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"We live in the Empire of the Gaze" Jay (1985). Why do you think that surveillance is increasing in modern societies and organisations?

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"We live in the Empire of the Gaze" Jay (1985). Why do you think that surveillance is increasing in modern societies and organisations? Over the past decade, the use of surveillance has increased dramatically in Western societies around the world, none more so than in Britain, which now has the largest closed-circuit television (CCTV) network in the world. There are now few places in urban Britain where you can go unobserved by CCTV, and with 2.5 million cameras across the country, it isn't hard to see why. The increase of surveillance in society in general has coincided with an increase in surveillance in the workplace as well. As well as video surveillance, many employees have to contend with the possibility of both their e-mail and phone calls being monitored. So why this huge increase in societal and organisational surveillance? In trying to answer this question I will first look at surveillance in society, and then I will discuss surveillance in organisations, whilst considering the technological advances as a possible link between the two. Before I begin to answer the question set, I think it is important to note that surveillance is nothing new. As Ball (2003) notes, "it has always been at the heart of capitalist work and organisation". For centuries people have had to identify themselves or have been the subjects of observation, but up until the twentieth century this would usually have been for highly specific purposes. ...read more.


"Privacy can no longer refer to fixed spaces." (David Lyon (1) 2002, P.3) As more and more people travel through airports and stations, have mobile phones and the use of the Internet, people on the move are increasingly likely to be the subjects of surveillance. With the new technologies has come the increasing visibility of people going about their everyday communications and actions. The case for the increase in surveillance received a boost following the events of 'September 11th' which prompted the need to plug the gaps in intelligence and security that allowed this act of terrorism to be carried out. People's concern about the possibility of another attack of global terrorism has allowed surveillance at airports especially to increase to try and identify persons with a potential risk. The use of CCTV with facial recognition, new 'smart' ID systems and upgraded communications intercepting techniques are among the few new measures that are evident at many if not all of the main Western airports. We have seen how new technologies have affected surveillance in society in general, but how have these new technologies affected surveillance in the workplace? Zuboff's 1988 work on the implications of computerisation on contemporary workplaces is a good place to start when discussing surveillance in the workplace. She notes that because of new information systems, management control is now free from the constraints of space and time and there have been increasing claims that electronic surveillance has become "a new and successful model of control." ...read more.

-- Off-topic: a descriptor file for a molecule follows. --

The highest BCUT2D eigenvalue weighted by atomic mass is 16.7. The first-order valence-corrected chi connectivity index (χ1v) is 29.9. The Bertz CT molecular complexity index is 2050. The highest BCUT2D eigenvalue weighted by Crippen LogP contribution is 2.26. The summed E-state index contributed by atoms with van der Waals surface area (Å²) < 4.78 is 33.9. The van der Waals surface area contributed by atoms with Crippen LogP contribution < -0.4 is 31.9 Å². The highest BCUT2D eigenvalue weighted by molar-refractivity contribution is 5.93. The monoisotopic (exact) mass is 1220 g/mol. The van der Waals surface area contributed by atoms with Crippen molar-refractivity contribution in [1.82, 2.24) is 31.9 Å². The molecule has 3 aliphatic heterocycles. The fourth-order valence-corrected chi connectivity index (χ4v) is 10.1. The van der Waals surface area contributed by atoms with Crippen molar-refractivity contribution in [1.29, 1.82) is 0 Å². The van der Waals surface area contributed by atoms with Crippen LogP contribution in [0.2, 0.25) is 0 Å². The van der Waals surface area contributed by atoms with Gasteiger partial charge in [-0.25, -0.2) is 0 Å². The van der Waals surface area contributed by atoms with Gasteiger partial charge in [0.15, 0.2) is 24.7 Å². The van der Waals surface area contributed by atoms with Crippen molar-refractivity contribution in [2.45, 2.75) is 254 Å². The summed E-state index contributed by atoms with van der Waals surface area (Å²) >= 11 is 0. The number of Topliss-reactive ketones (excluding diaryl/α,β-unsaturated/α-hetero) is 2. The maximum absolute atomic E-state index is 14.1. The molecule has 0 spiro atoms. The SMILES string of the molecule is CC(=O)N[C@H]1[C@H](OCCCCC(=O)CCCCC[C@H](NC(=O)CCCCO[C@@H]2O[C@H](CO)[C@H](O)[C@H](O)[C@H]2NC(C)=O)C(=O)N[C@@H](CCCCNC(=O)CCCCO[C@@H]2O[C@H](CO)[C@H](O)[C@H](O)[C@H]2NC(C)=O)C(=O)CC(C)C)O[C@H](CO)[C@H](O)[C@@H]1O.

Many employees believe that this is just an excuse for employers to monitor them. Monitoring of employees' phone lines in call centres is often justified by saying that it is for training purposes, when employees know their employers also have ulterior motives. Employers at Powergen have been known to ring up and pretend they are customers as a way of monitoring. This situation that employees face, knowing that at any time they could be being listened to or talking to their boss, is similar to unverifiability of the gaze in Bentham's Panopticon. This is evidence of the perception that close technical monitoring takes place more because it is technologically easy than because there is any great need for it and which is where it crosses the line into unethical business practice. The same can be said for surveillance in society in general. Many people believe that there are more cameras and computers watching and monitoring us than is necessary. However, as individuals, we should have the right to walk the street without fear, and if this is aided by surveillance, then it can only be a good thing. So what does the future hold for surveillance in society and the workplace? We have already seen the huge increase in surveillance in modern societies and organisations mainly due to the advances in technology that have occurred over the last few years. Who's to say that in the near future, the 'electronic totalitarianism' described by Orwell in his book '1984' may become a reality. ...read more.

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